Haiti

Haiti’s Mining Industry: Worker Rights in Peril

If the current political impasse in Haiti is resolved, lawmakers are likely to consider how to develop the country’s untapped gold and copper veins—and the process will determine the extent to which workers achieve their share of economic prosperity. “Given the dearth of decent employment opportunities and pervasive extreme poverty, workers are highly susceptible to… [READ MORE]

Haiti Earthquake Anniversary: Garment Workers Still Struggle to Survive

Six years after a major earthquake devastated the Haitian capital and its environs and the international community promised to “build back better,” Haitian workers say their daily lives are a struggle for survival, with their meager wages insufficient to cover basic expenses. In recent interviews, Haitian garment workers told the Solidarity Center that they are… [READ MORE]

Workers of Haitian Descent: A Legacy of Discrimination

Tens of thousands of Dominicans of Haitian descent and Haitian migrant workers face imminent deportation from the Dominican Republic in a “crisis that has been building for many years,” says Cathy Feingold, AFL-CIO International Department director. “There is a long legacy of discrimination against workers and families of Haitian descent,” according to Feingold, who moderated… [READ MORE]

Dominicans of Haitian Descent About to Be Deported

Hundreds of thousands of workers in the Dominican Republic without official identification papers have until today to register with the government or face deportation. The move—condemned widely as a violation of human rights—could leave as many as 120,000 Dominican-born and -raised women and men stateless, their future and their ability to earn a living jeopardized…. [READ MORE]

Domestic Workers: ‘Bought and Paid for in the Gulf States’

On a trip to Kuwait two years ago, Nisha Varia from Human Rights Watch visited a hospital where two rooms were filled with injured domestic workers who had tried to escape from their employers’ homes. Trapped in abusive situations, the women jumped from windows or were beaten by employers as they sought to leave. The… [READ MORE]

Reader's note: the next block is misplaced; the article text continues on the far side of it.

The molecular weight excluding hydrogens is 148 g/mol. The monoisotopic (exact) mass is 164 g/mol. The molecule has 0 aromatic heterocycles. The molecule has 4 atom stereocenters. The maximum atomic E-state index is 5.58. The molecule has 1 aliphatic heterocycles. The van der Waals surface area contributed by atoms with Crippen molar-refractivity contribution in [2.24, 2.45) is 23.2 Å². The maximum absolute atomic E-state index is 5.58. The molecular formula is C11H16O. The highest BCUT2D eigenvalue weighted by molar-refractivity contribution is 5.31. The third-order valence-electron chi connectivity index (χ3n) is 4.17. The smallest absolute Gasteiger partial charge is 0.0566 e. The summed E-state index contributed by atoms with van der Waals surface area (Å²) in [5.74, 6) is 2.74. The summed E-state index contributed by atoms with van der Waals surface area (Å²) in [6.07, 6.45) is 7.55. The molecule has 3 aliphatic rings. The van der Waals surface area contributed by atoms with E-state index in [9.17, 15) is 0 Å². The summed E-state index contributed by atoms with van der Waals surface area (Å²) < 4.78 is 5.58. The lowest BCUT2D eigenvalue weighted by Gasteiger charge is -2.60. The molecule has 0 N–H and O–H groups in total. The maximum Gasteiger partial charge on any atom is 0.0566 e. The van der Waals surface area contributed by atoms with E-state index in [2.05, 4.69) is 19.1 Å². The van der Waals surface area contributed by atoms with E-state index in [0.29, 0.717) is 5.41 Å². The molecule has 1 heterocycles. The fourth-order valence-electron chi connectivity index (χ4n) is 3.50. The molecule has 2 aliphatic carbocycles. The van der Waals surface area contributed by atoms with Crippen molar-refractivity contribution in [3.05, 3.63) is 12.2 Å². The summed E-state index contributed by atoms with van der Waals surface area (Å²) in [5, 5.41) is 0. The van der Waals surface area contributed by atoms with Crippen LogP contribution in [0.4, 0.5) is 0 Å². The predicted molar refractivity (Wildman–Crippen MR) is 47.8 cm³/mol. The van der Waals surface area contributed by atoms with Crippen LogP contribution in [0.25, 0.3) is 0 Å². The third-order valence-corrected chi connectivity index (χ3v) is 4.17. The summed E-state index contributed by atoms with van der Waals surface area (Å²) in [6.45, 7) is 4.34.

Haitian Workers Not Sharing in Nation’s Economic Growth

Up to 70 percent of the Haitian workforce lacks formal jobs—but the notion that “any job is better than no job” is not a goal that should be embraced, says Lauren Stewart, Solidarity Center program officer for Haiti and the Dominican Republic. “I visited a factory park in Port-au-Prince, and one of the workers showed… [READ MORE]

Haitian Workers Say They Were Shot for Asking to Be Paid

Five Haitian construction workers in the Dominican Republic were shot allegedly for asking for unpaid wages, according to press reports. In addition, an eyewitness told Solidarity Center staff in Santo Domingo, the capital, that on February 2,​ a sergeant of the National Army fir​e​d​ ​upon and wounded ​the five workers​, who were not taken to… [READ MORE]

Dominican Republic Market Vendors Stand up for Rights

Amparo Lara sells plantains in San Cristobal’s Municipal Market, vying for customers along with dozens of other vendors selling mangoes, guavas and a range of vegetables and herbs along with services, such as shoe repair. The increasing lack of full-time jobs around the world has forced many working people like Lara to seek a living in… [READ MORE]

Five Years after Haiti Earthquake, Workers Still Struggle with Low Wages

Five years after the catastrophic earthquake in Haiti, workers are still struggling to pay for transportation, food and housing, as the cost of living rises exponentially while wages fail to keep pace. In recent discussions with export apparel workers in Port-au-Prince, Haiti’s capital, the Solidarity Center found that workers may pay nearly half their daily… [READ MORE]

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